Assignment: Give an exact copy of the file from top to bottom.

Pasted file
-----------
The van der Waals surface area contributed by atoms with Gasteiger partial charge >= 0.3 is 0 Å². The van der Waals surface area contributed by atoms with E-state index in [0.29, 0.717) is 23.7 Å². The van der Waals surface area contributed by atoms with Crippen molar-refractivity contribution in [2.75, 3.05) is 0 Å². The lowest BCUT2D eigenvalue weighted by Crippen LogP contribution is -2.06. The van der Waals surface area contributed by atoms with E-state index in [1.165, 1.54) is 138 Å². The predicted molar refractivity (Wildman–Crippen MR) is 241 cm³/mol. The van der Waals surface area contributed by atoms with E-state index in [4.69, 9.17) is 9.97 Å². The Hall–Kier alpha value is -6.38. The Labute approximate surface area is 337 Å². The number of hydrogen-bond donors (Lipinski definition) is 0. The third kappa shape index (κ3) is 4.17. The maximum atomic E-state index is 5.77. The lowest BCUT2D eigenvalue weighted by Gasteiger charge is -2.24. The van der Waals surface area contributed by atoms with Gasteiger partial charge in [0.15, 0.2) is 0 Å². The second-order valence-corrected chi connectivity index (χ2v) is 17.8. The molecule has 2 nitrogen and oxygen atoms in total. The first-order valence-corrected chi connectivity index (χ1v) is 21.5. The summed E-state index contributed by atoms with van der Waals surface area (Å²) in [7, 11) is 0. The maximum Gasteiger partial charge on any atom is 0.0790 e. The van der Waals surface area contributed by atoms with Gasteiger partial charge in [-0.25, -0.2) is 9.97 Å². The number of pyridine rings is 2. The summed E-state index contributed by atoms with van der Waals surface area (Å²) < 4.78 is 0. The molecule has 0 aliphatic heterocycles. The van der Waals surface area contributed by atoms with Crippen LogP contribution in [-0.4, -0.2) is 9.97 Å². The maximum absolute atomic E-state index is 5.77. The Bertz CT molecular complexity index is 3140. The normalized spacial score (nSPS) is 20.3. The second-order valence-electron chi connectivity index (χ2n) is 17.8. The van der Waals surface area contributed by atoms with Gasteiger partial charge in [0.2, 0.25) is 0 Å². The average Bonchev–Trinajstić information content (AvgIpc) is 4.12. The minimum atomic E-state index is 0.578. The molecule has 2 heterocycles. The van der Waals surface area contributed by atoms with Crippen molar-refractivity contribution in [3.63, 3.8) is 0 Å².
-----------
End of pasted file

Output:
The van der Waals surface area contributed by atoms with Gasteiger partial charge >= 0.3 is 0 Å². The van der Waals surface area contributed by atoms with E-state index in [0.29, 0.717) is 23.7 Å². The van der Waals surface area contributed by atoms with Crippen molar-refractivity contribution in [2.75, 3.05) is 0 Å². The lowest BCUT2D eigenvalue weighted by Crippen LogP contribution is -2.06. The van der Waals surface area contributed by atoms with E-state index in [1.165, 1.54) is 138 Å². The predicted molar refractivity (Wildman–Crippen MR) is 241 cm³/mol. The van der Waals surface area contributed by atoms with E-state index in [4.69, 9.17) is 9.97 Å². The Hall–Kier alpha value is -6.38. The Labute approximate surface area is 337 Å². The number of hydrogen-bond donors (Lipinski definition) is 0. The third kappa shape index (κ3) is 4.17. The maximum atomic E-state index is 5.77. The lowest BCUT2D eigenvalue weighted by Gasteiger charge is -2.24. The van der Waals surface area contributed by atoms with Gasteiger partial charge in [0.15, 0.2) is 0 Å². The second-order valence-corrected chi connectivity index (χ2v) is 17.8. The molecule has 2 nitrogen and oxygen atoms in total. The first-order valence-corrected chi connectivity index (χ1v) is 21.5. The summed E-state index contributed by atoms with van der Waals surface area (Å²) in [7, 11) is 0. The maximum Gasteiger partial charge on any atom is 0.0790 e. The van der Waals surface area contributed by atoms with Gasteiger partial charge in [-0.25, -0.2) is 9.97 Å². The number of pyridine rings is 2. The summed E-state index contributed by atoms with van der Waals surface area (Å²) < 4.78 is 0. The molecule has 0 aliphatic heterocycles. The van der Waals surface area contributed by atoms with Crippen LogP contribution in [-0.4, -0.2) is 9.97 Å². The maximum absolute atomic E-state index is 5.77. The Bertz CT molecular complexity index is 3140. The normalized spacial score (nSPS) is 20.3. The second-order valence-electron chi connectivity index (χ2n) is 17.8. The van der Waals surface area contributed by atoms with Gasteiger partial charge in [0.2, 0.25) is 0 Å². The average Bonchev–Trinajstić information content (AvgIpc) is 4.12. The minimum atomic E-state index is 0.578. The molecule has 2 heterocycles. The van der Waals surface area contributed by atoms with Crippen molar-refractivity contribution in [3.63, 3.8) is 0 Å².